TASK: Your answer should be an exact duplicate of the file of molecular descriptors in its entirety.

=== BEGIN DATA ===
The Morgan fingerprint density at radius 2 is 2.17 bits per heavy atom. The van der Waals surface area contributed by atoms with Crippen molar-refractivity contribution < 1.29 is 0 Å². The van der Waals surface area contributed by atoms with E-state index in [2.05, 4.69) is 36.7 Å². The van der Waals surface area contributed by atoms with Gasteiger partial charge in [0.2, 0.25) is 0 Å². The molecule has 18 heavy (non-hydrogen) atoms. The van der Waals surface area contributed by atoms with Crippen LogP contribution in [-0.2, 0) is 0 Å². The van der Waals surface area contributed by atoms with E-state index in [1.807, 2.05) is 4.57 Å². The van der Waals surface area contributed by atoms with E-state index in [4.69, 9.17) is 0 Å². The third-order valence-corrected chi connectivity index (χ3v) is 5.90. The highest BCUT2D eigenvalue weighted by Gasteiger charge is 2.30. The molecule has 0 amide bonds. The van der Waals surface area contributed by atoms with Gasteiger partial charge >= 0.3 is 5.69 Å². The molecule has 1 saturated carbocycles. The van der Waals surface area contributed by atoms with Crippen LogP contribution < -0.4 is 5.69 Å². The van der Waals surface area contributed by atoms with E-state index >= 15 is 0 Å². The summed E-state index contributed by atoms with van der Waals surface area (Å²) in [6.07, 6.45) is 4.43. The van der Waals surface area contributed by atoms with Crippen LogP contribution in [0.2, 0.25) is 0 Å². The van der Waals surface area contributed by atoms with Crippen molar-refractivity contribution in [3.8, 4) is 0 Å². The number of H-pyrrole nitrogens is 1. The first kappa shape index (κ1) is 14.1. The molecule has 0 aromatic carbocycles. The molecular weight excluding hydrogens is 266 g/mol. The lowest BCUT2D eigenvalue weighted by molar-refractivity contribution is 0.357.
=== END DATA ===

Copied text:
The Morgan fingerprint density at radius 2 is 2.17 bits per heavy atom. The van der Waals surface area contributed by atoms with Crippen molar-refractivity contribution < 1.29 is 0 Å². The van der Waals surface area contributed by atoms with E-state index in [2.05, 4.69) is 36.7 Å². The van der Waals surface area contributed by atoms with Gasteiger partial charge in [0.2, 0.25) is 0 Å². The molecule has 18 heavy (non-hydrogen) atoms. The van der Waals surface area contributed by atoms with Crippen LogP contribution in [-0.2, 0) is 0 Å². The van der Waals surface area contributed by atoms with E-state index in [1.807, 2.05) is 4.57 Å². The van der Waals surface area contributed by atoms with E-state index in [4.69, 9.17) is 0 Å². The third-order valence-corrected chi connectivity index (χ3v) is 5.90. The highest BCUT2D eigenvalue weighted by Gasteiger charge is 2.30. The molecule has 0 amide bonds. The van der Waals surface area contributed by atoms with Gasteiger partial charge >= 0.3 is 5.69 Å². The molecule has 1 saturated carbocycles. The van der Waals surface area contributed by atoms with Crippen LogP contribution < -0.4 is 5.69 Å². The van der Waals surface area contributed by atoms with E-state index >= 15 is 0 Å². The summed E-state index contributed by atoms with van der Waals surface area (Å²) in [6.07, 6.45) is 4.43. The van der Waals surface area contributed by atoms with Crippen LogP contribution in [0.2, 0.25) is 0 Å². The van der Waals surface area contributed by atoms with Crippen molar-refractivity contribution in [3.8, 4) is 0 Å². The number of H-pyrrole nitrogens is 1. The first kappa shape index (κ1) is 14.1. The molecule has 0 aromatic carbocycles. The molecular weight excluding hydrogens is 266 g/mol. The lowest BCUT2D eigenvalue weighted by molar-refractivity contribution is 0.357.